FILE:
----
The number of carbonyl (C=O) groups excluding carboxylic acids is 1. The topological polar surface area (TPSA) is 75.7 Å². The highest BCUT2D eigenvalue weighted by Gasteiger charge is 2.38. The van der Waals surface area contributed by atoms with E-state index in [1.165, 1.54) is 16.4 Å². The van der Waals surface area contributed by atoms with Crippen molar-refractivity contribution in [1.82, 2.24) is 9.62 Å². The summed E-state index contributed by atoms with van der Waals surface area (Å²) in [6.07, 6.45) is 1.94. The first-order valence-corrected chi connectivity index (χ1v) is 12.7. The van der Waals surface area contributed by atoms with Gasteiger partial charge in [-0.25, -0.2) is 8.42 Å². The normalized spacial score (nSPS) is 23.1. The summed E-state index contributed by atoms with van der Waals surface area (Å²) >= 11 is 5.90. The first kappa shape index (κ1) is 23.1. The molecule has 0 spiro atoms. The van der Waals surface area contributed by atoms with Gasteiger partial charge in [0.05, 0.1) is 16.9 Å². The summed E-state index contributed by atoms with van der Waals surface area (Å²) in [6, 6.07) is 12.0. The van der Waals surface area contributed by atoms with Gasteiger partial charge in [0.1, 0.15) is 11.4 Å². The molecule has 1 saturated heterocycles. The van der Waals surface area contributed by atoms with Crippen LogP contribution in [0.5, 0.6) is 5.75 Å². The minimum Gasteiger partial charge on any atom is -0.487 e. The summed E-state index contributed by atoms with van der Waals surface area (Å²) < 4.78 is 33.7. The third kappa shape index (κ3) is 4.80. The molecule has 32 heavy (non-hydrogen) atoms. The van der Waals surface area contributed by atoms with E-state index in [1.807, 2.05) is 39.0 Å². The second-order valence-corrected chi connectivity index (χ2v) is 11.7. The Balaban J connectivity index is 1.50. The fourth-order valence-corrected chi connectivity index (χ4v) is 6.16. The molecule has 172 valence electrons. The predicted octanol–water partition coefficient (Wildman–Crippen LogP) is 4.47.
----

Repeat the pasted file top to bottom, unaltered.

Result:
The number of carbonyl (C=O) groups excluding carboxylic acids is 1. The topological polar surface area (TPSA) is 75.7 Å². The highest BCUT2D eigenvalue weighted by Gasteiger charge is 2.38. The van der Waals surface area contributed by atoms with E-state index in [1.165, 1.54) is 16.4 Å². The van der Waals surface area contributed by atoms with Crippen molar-refractivity contribution in [1.82, 2.24) is 9.62 Å². The summed E-state index contributed by atoms with van der Waals surface area (Å²) in [6.07, 6.45) is 1.94. The first-order valence-corrected chi connectivity index (χ1v) is 12.7. The van der Waals surface area contributed by atoms with Gasteiger partial charge in [-0.25, -0.2) is 8.42 Å². The normalized spacial score (nSPS) is 23.1. The summed E-state index contributed by atoms with van der Waals surface area (Å²) >= 11 is 5.90. The first kappa shape index (κ1) is 23.1. The molecule has 0 spiro atoms. The van der Waals surface area contributed by atoms with Gasteiger partial charge in [0.05, 0.1) is 16.9 Å². The summed E-state index contributed by atoms with van der Waals surface area (Å²) in [6, 6.07) is 12.0. The van der Waals surface area contributed by atoms with Gasteiger partial charge in [0.1, 0.15) is 11.4 Å². The molecule has 1 saturated heterocycles. The van der Waals surface area contributed by atoms with Crippen LogP contribution in [0.5, 0.6) is 5.75 Å². The minimum Gasteiger partial charge on any atom is -0.487 e. The summed E-state index contributed by atoms with van der Waals surface area (Å²) < 4.78 is 33.7. The third kappa shape index (κ3) is 4.80. The molecule has 32 heavy (non-hydrogen) atoms. The van der Waals surface area contributed by atoms with E-state index in [1.807, 2.05) is 39.0 Å². The second-order valence-corrected chi connectivity index (χ2v) is 11.7. The Balaban J connectivity index is 1.50. The fourth-order valence-corrected chi connectivity index (χ4v) is 6.16. The molecule has 172 valence electrons. The predicted octanol–water partition coefficient (Wildman–Crippen LogP) is 4.47.